Biographical drama based on the early life of playwright Sean O'Casey, depicting his rise from the 1910 Dublin slums to the celebrated openings of his early plays. Johnny Cassidy, an ... See full summary »
Biographical drama based on the early life of playwright Sean O'Casey, depicting his rise from the 1910 Dublin slums to the celebrated openings of his early plays. Johnny Cassidy, an impoverished idealist whose ambitions are restricted by the demands of looking after his family, journeys through the social injustices of Dublin life - involving himself with the rowdy tramway-men strike, dawdling with prostitute Daisy Battles, seeking a better life. He falls in love with bookshop assistant Nora who encourages him toward a life of writing. Finding success at the Abbey Theatre, his unorthodox views estrange him from family, friends and his own past. Written by
In an interview Jack Cardiff said that only four minutes and five seconds of the footage shot by John Ford ended up in the finished film. The riot scene was cited by critics as the obvious work of Ford, yet it was completely done by Cardiff who admitted that he found inspiration from Battleship PotemkinSee more »
The story is set around 1910. One hour into the story a horse and carriage pass by. A 1960s-era car is seen turning at an intersection where it just came from. See more »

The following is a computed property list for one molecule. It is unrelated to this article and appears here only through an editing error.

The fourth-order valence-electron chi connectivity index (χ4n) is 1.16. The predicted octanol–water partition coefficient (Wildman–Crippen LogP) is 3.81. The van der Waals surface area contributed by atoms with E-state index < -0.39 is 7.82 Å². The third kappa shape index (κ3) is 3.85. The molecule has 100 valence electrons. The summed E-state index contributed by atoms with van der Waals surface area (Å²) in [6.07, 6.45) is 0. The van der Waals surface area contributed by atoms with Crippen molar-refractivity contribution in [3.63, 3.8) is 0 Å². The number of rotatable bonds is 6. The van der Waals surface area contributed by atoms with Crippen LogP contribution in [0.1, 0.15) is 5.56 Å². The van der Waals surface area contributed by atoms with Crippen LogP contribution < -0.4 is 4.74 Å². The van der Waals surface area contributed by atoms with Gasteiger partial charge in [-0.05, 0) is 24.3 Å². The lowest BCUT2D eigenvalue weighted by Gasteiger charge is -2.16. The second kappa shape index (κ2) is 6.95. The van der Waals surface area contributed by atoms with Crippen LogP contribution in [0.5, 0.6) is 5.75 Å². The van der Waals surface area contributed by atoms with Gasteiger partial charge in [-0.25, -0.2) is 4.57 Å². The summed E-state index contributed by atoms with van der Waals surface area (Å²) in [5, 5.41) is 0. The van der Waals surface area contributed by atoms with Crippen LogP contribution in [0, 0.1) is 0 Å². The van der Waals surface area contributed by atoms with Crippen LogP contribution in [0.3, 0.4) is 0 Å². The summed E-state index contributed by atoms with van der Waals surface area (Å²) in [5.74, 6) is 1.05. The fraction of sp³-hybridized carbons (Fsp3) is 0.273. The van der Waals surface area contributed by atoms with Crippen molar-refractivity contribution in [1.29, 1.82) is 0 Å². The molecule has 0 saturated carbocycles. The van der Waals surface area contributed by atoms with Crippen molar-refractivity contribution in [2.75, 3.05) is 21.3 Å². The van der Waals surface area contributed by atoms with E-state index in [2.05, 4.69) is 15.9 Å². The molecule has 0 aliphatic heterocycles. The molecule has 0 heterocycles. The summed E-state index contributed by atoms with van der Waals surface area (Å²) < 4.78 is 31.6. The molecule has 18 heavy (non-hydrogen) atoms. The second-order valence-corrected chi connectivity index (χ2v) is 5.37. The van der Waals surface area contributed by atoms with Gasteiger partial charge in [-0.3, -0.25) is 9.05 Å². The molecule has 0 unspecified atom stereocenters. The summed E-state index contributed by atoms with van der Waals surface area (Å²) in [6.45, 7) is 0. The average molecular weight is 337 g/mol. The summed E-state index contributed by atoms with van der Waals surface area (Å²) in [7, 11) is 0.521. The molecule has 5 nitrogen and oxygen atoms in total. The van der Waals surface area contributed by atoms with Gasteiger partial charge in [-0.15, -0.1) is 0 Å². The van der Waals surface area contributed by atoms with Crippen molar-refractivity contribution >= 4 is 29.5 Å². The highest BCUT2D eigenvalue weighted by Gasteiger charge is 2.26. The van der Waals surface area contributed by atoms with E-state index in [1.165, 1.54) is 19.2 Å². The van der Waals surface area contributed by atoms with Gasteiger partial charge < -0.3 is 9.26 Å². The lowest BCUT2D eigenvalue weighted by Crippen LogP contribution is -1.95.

Billed as "A John Ford Film", although Jack Cardiff is credited as sole director. See more »
I was most amused to see the credits start presenting a John Ford film and the credits ending with "directed by Jack Cardiff."
I believe John Ford was responsible for a few scenes in the film, including the scene where Rod Taylor (Sean O'Casey/Cassidy) enters the room where his mother (Dame Flora Robson) lies dead. This sequence is extraordinary--described and narrated by Taylor's monologue and actions. This does not stand up to the quality of the rest of the film, which is below average. Now Cardiff is a good cinematographer. He has to deal with a great cast assembled by Ford, who individually perform very well, and are captured well by Cardiff's visual eye but lack the vision of a great director to string the pearls together into a great necklace. The film's ending is amusing--a poor man turned rich man handing a crown to a vagrant who appreciates the worth of the money. What had the ending to do with what preceded it? If anything, the final scene is ambiguous and one begins to wonder whether the director was making a hero of Sean O'Casey or was he chastising him as are the film's oblique comments on Yeats living in sheltered house, policed by the British. The poor man turned into a rich and famous playwright is presented to us in fits and starts. The film did have a good intention but it lapses into mediocrity. Only two characters develop well--the mother (Robson) and Nora (Maggie Smith).
Julie Christie is mesmerising in any film but her character is never developed. Maggie Smith has charmed audiences over the years but this film is definitely one of her finest. Dames Robson and Evans are daunting thespians. Add to them Michael Redgrave. All great actors--including Aussie Rod Taylor. The film does not end with a bang but with a whimper.
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